You’re likely here because you’ve noticed that your legs, and/or feet, are sleeping more than you are. It could be that you’ve simply been sitting in certain positions for too long.
Nonetheless, if you’re experiencing this sensation more often than not, or with great intensity, it may signalize a more acute condition. There are many conditions that may trigger symptoms of tingling, numbness, or a burning sensation in your legs and feet. Some main ailments include:
- Nerve Disorders
- Multiple Sclerosis
- Diabetic Neuropathy
- Tarsal Tunnel Syndrome
- Peripheral Artery Disease
- Stroke or Transient Ischemic Attack
- Spinal Injuries or Pressure on the Nerves
What Can Trigger Leg Pain and Numbness?
You can feel tingling and numbness in your feet and legs by simply sitting with your legs crossed for too long. And oftentimes, your legs can go numb due to your posture, too. Southeast Pain & Spine Care has put together a more in-depth understanding of the conditions associated with foot and leg numbness:
Bad posture habits can reduce the flow of blood in your lower limbs, as well as placing pressure on your nerves, which can cause temporary numbness (transient paresthesia) in the legs and feet.
Habits that can trigger this include:
- Sitting on your feet
- Crossing your legs for too long
- Kneeling or sitting for long periods
- Wearing tight-fitting socks, pants, or shoes
Pressure on your nerves from an injury can cause your feet and legs to experience numbness. This includes injuries to your:
Some diabetic people develop diabetic neuropathy, a type of nerve damage. Neuropathy may cause pain, tingling, and numbness in your feet and legs, depending on severity.
Lower Back Problems and Sciatica
A herniation or breakdown of spinal discs may initiate compression of the nerves in your legs, which leads to back pain, nerve problems and numbness.
The nerve that goes from your lower back to your legs is known as your sciatic nerve. Sciatica is the name for this disorder, in which the nerve becomes compressed or irritated, triggering tingling or numbness in your feet or legs.
Tarsal Tunnel Syndrome
Tarsal tunnel syndrome arises when a nerve, along the inside of your ankle, that runs down the rear of your leg and into your foot is squeezed, compressed, or damaged.
Your tarsal tunnel is on the inside of your ankle and is narrowed in space. People with this condition complain of shooting pain, burning, numbness, and tingling in your ankles, feet, and heels.
Peripheral Artery Disease (PAD)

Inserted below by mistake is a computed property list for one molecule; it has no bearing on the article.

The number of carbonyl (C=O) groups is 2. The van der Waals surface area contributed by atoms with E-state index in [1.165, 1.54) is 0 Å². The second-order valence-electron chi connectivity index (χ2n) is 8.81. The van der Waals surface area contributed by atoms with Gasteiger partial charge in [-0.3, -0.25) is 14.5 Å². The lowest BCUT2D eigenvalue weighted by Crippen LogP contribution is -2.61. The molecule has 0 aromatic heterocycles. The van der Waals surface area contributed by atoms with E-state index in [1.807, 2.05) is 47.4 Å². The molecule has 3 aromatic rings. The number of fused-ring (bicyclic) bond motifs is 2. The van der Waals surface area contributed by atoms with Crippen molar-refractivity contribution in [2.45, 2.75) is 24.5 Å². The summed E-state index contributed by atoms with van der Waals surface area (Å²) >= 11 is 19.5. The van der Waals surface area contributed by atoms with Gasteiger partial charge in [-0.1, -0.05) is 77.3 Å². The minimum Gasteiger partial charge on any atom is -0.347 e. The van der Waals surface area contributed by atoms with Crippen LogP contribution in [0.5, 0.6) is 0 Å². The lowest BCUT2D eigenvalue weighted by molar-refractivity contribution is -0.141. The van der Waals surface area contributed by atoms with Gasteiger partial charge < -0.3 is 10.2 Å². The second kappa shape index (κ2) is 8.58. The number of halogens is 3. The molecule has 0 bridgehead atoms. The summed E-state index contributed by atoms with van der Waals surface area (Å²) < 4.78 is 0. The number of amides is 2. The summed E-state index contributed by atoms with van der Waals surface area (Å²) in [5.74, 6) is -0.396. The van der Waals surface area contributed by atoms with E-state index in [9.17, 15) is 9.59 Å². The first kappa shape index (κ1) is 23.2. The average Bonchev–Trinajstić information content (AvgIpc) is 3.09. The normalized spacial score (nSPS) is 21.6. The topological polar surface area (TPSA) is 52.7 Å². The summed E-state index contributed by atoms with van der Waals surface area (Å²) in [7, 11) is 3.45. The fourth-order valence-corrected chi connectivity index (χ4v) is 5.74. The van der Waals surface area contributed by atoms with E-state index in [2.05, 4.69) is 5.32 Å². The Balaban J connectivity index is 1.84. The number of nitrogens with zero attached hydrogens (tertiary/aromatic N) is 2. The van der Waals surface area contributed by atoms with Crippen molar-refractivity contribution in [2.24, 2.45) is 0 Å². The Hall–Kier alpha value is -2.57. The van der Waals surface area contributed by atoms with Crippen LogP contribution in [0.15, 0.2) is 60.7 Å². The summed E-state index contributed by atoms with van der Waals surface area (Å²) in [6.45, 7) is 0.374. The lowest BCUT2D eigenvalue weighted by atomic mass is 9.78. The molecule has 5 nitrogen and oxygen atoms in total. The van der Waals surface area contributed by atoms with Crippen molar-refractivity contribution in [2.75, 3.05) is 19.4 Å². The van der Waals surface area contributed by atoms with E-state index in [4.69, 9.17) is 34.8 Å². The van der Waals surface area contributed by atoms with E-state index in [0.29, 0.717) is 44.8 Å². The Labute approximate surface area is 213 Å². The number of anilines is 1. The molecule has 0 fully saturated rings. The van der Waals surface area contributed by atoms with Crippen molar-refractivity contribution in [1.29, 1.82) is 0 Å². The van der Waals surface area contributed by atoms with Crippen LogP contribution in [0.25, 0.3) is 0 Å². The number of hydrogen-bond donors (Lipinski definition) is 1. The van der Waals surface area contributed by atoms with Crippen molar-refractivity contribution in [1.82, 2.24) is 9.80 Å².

Peripheral artery disease (PAD) induces the peripheral blood arteries in your stomach, arms, and legs to narrow, which reduces blood flow and the quantity of blood pumped.
You can experience cramping pains in your hips and legs when climbing the stairs and walking. Some also experience leg numbness and weakness, and usually go away within minutes of resting.
Fibromyalgia is a long-lasting, chronic condition that causes widespread body aches, pain, and tenderness. Fibromyalgia can also cause tingling and numbness in your hands and feet.
- Chronic Fatigue
- Restless Leg Syndrome
- Fibro Fog and difficulty staying focused and making decisions
- Unexplained soreness and stiffness, especially upon waking up
- Sensations of pins and needles, mainly in hands, arms, legs, and feet
Fibromyalgia sufferers experience widespread symptoms for at least 3 months at a time. If numbness in the legs and feet is your only symptom or is a short-term discomfort, it is likely not related to fibromyalgia.
Individuals with multiple sclerosis (MS) may encounter sensory nerve damage that causes numbness in an entire limb, or just on a small area of your body. Although MS-related numbness generally lasts for only a short time, it can linger for longer periods.
Treatment for pain and numbness in your feet and legs depends on the cause of the symptoms.
Some options for people suffering from long-term numbness in their feet and legs include:
- Antidepressants – such as duloxetine and milnacipran – have been approved for fibromyalgia treatment.
- Corticosteroids – Certain corticosteroids are able to reduce inflammation and numbness related to conditions like MS.
- Gabapentin/Pregabalin – These medications work to change or block nerve signals that may help reduce numbness related to MS, fibromyalgia, and diabetic neuropathy.
- Oral / Topical Pain Relief – Pain creams and medications like acetaminophen can also relieve pain and discomfort linked to neuropathy.
Home remedies that may help relieve uncomfortable numbness in the legs and feet include:
- Epsom salt baths
- Supportive devices
- A healthy, balanced diet
- Alcohol reduction or avoidance
- Mental techniques and stress reduction.
When Should You See A Doctor?
Speak with your doctor if you have numbness in your legs and feet that:
- Lingers for long periods of time
- Is coupled with other chronic symptoms
- Is not related to your posture or lifestyle habits, for instance, tight shoes and clothing
- Is coupled with long-term or permanent modifications in the shape, color, or temperature of your feet and legs.
If you experience unexplained numbness, with persistent, immobilizing, pain, along with other chronic symptoms, see your doctor for treatment and diagnosis.
At SEPSC we strive to put a smile on our patient’s faces. Let us help you with your journey of living a more pain free life, so that we can see you smile too. Contact us today to schedule your consultation.
During your consultation at Southeast Pain and Spine Care, ask about our overall approach to pain management and how we can use our four-pronged approach to create a personal treatment plan for you. In the meantime, take a look at our blog right here for more helpful articles.